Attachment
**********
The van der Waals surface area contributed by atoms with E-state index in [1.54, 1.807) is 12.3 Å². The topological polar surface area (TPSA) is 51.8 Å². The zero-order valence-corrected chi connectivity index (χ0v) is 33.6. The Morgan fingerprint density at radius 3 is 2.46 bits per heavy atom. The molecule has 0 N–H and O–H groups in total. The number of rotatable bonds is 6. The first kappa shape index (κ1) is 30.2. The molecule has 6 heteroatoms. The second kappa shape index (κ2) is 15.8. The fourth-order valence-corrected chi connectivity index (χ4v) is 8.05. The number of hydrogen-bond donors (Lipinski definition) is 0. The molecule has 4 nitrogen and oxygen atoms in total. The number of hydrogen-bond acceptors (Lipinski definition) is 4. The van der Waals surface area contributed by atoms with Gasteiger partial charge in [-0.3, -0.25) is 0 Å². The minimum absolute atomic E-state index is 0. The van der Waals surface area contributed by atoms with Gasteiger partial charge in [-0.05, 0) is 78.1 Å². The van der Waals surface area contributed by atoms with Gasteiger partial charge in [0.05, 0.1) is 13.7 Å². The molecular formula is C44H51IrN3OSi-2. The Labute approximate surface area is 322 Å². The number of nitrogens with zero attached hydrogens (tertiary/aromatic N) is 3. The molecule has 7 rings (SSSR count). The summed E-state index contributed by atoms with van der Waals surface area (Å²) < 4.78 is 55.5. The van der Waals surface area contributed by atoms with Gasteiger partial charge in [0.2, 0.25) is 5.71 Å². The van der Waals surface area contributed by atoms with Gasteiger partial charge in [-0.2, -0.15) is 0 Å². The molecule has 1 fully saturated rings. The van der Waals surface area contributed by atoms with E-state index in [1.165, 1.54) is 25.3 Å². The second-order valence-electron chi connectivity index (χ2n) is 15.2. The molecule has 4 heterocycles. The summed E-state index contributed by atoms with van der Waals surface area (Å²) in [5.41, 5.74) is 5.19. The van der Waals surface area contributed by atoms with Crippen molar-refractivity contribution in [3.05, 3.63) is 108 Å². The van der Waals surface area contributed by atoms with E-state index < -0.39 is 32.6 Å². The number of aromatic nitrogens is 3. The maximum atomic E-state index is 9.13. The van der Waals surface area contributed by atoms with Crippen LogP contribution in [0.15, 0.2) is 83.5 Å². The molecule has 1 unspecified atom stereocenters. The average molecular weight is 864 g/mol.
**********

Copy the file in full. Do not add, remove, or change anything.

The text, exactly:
The van der Waals surface area contributed by atoms with E-state index in [1.54, 1.807) is 12.3 Å². The topological polar surface area (TPSA) is 51.8 Å². The zero-order valence-corrected chi connectivity index (χ0v) is 33.6. The Morgan fingerprint density at radius 3 is 2.46 bits per heavy atom. The molecule has 0 N–H and O–H groups in total. The number of rotatable bonds is 6. The first kappa shape index (κ1) is 30.2. The molecule has 6 heteroatoms. The second kappa shape index (κ2) is 15.8. The fourth-order valence-corrected chi connectivity index (χ4v) is 8.05. The number of hydrogen-bond donors (Lipinski definition) is 0. The molecule has 4 nitrogen and oxygen atoms in total. The number of hydrogen-bond acceptors (Lipinski definition) is 4. The van der Waals surface area contributed by atoms with Gasteiger partial charge in [-0.3, -0.25) is 0 Å². The minimum absolute atomic E-state index is 0. The van der Waals surface area contributed by atoms with Gasteiger partial charge in [-0.05, 0) is 78.1 Å². The van der Waals surface area contributed by atoms with Gasteiger partial charge in [0.05, 0.1) is 13.7 Å². The molecular formula is C44H51IrN3OSi-2. The Labute approximate surface area is 322 Å². The number of nitrogens with zero attached hydrogens (tertiary/aromatic N) is 3. The molecule has 7 rings (SSSR count). The summed E-state index contributed by atoms with van der Waals surface area (Å²) < 4.78 is 55.5. The van der Waals surface area contributed by atoms with Gasteiger partial charge in [0.2, 0.25) is 5.71 Å². The van der Waals surface area contributed by atoms with Gasteiger partial charge in [-0.2, -0.15) is 0 Å². The molecule has 1 fully saturated rings. The van der Waals surface area contributed by atoms with E-state index in [1.165, 1.54) is 25.3 Å². The second-order valence-electron chi connectivity index (χ2n) is 15.2. The molecule has 4 heterocycles. The summed E-state index contributed by atoms with van der Waals surface area (Å²) in [5.41, 5.74) is 5.19. The van der Waals surface area contributed by atoms with Crippen molar-refractivity contribution in [3.05, 3.63) is 108 Å². The van der Waals surface area contributed by atoms with E-state index < -0.39 is 32.6 Å². The number of aromatic nitrogens is 3. The maximum atomic E-state index is 9.13. The van der Waals surface area contributed by atoms with Crippen LogP contribution in [0.15, 0.2) is 83.5 Å². The molecule has 1 unspecified atom stereocenters. The average molecular weight is 864 g/mol.